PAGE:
July 13th, 2014

Moving and Shooting — Can You Do This Treadmill Drill?

In the real world of self-defense, you can’t stand still like a bullseye target shooter*. You may need to move to cover, go to the aid of a family member, or otherwise move while being able to shoot. We’ve seen a variety of “move and shoot” drills, but most involve walking a few steps, then stopping, then moving again.

Here’s a drill that raises the degree of difficulty to another level entirely. In this video, instructor Dave Harrington engages 24 targets (one with a double-tap), while striding briskly (and continuously) on a powered treadmill. That’s right, Harrington stays on the treadmill for nearly a minute, and goes 25 for 25 with two (2) mag changes. (Shots 7 and 8 are a silhouette double-tap, for a total of 25 shots.) Harrington makes it look easy. But do you think you pull this off with no misses?

Shooting from Treadmill — Firing Sequence Starts at 1:20

Our friend Dennis Santiago, who also is a firearms instructor, says Harrington’s treadmill drill is no mean feat: “OK, this I am impressed by. This is not easy.” Another viewer commented: “That, I assure you, is a whole lot harder than it looks to run it clean like [Harrington] did.” As Harrington notes, a treadmill “is extremely unforgiving … you either possess the skill or the treadmill will take you to school.”

*That’s no knock on our bullseye shooters. They are very skilled. However, self-defense is a different challenge altogether.

Permalink - Videos, Handguns, Shooting Skills 2 Comments »
July 13th, 2014

USAMU Soldier Wins National Pistol Championship

Report based on story by Lars Dalseide for NRA Blog
This afternoon, SSG Patrick Franks of the U.S. Army Marksmanship Unit walked off the Rodriguez range as the new NRA National Pistol Champion. This is his first-ever National Pistol Championship — and it didn’t come easy. With a final score of 2649-147X, Patrick’s victory was by a slim margin.

“He won by 16 Xs,” said Match Director Tom Hughes. “I can’t remember one ever being this close.”

Patrick Franks Pistol Championships Camp Perry

2014 has been a great year for Patrick Franks. “This year was my first 1st-place win at Interservice (the 55th Interservice Pistol Championships at Fort Benning),” said Franks. “A lot of our team matches at Interservice and at Canton were milestone performances and looking back at those I just kept going with it while I’m here.”

Patrick Franks Pistol Championships Camp Perry

“I thought I was shooting pretty well,” Franks continued. “Good for my average, good for being up here. Just tried concentrating on the team matches and ended up coming out better than I expected. Just enough.”

The USAMU Pistol Team enjoyed a clean sweep of the individual matches, won the .45 caliber team match, and secured the overall Team title. Congratulations to SSG Patrick Franks on winning his first National Pistol Championship, to SFC James Henderson for taking second, and to SGT Greg Markowski for taking third. (Markowski also won the Revolver Match). 13-time NRA Pistol Champion Brian Zins, a few weeks out of hip surgery, finished 10th.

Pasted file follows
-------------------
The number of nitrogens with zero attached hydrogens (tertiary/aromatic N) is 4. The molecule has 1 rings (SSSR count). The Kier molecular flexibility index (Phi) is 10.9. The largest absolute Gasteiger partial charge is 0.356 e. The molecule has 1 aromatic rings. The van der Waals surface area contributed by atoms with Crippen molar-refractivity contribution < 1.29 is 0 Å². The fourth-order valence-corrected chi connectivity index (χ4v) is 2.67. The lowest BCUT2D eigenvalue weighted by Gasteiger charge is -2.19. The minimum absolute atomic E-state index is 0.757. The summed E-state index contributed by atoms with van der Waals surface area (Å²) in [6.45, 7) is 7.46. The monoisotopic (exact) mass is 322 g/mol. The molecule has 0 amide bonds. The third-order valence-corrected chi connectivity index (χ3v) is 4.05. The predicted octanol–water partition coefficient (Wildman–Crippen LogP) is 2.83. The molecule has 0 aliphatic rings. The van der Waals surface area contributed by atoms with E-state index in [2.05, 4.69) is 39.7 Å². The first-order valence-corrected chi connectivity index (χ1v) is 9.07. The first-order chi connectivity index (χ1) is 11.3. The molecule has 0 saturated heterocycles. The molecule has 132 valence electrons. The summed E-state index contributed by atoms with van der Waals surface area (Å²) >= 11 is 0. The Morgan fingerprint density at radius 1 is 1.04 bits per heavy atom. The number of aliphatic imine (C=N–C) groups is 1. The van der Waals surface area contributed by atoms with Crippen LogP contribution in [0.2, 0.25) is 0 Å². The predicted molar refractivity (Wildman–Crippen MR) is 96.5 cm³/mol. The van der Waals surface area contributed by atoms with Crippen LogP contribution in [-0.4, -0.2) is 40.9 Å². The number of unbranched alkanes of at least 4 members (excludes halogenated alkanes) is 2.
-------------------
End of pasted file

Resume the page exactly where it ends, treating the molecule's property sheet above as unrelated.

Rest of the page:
Here are photos from the CMP Photo Gallery for the 2014 National Trophy Pistol Matches at Camp Perry.

Patrick Franks Pistol Championships Camp Perry

Patrick Franks Pistol Championships Camp Perry

Patrick Franks Pistol Championships Camp Perry

Patrick Franks Pistol Championships Camp Perry

Patrick Franks Pistol Championships Camp Perry

Permalink Competition 1 Comment »
July 13th, 2014

Tempilaq and Green Label Thinner

Tempilaq is a temp-sensitive “paint-on” liquid coating which can be used to gauge case temperatures during the annealing process. Tempilaq is offered in 43 different temperature ratings from 175°F to 1900°F (79°C to 1038°C).

Tempilaq quickly dries, forming a dull, opaque film. Then, when heat is applied to that surface and the rated temperature is reached, the film liquefies, letting you know that you’ve reached the target annealing temp. Because you can ruin brass by over-annealing, we recommend using Tempilaq when annealing, at least when you are setting up your torch position and calculating the amount of time your cases should be exposed to the flame. To prevent premature “burn-off” you can apply the Tempilaq to the inside of the necks.

Thinner for Tempilaq
One of our Forum members from Australia was concerned about some 700° F Tempilaq he had recently obtained. He explained that it was thick and glue-like, making it hard to apply. He wondered if there was a thinner he could use with the 700° Tempilaq.

Yes there is such a product: Green Label Thinner from Tempil (the manufacturer of Tempilaq). Forum member Gary M. (aka gmorganal) tells us: “You can buy Temiplaq thinner from McMaster Carr, and they will have it on your doorstep about the time you hang up the phone. I just ordered from them this week, and [the thinner] was delivered the next day. The thinner is about half the price of the [Tempilaq] paints — roughly $5.00 or so per bottle.” Tempil explains: “Use Green Label Thinner to dilute Tempilaq G® or to replace evaporated solvent. For use only with Tempilaq G® temperature indicating liquid.”

Permalink Bullets, Brass, Ammo, Reloading 1 Comment »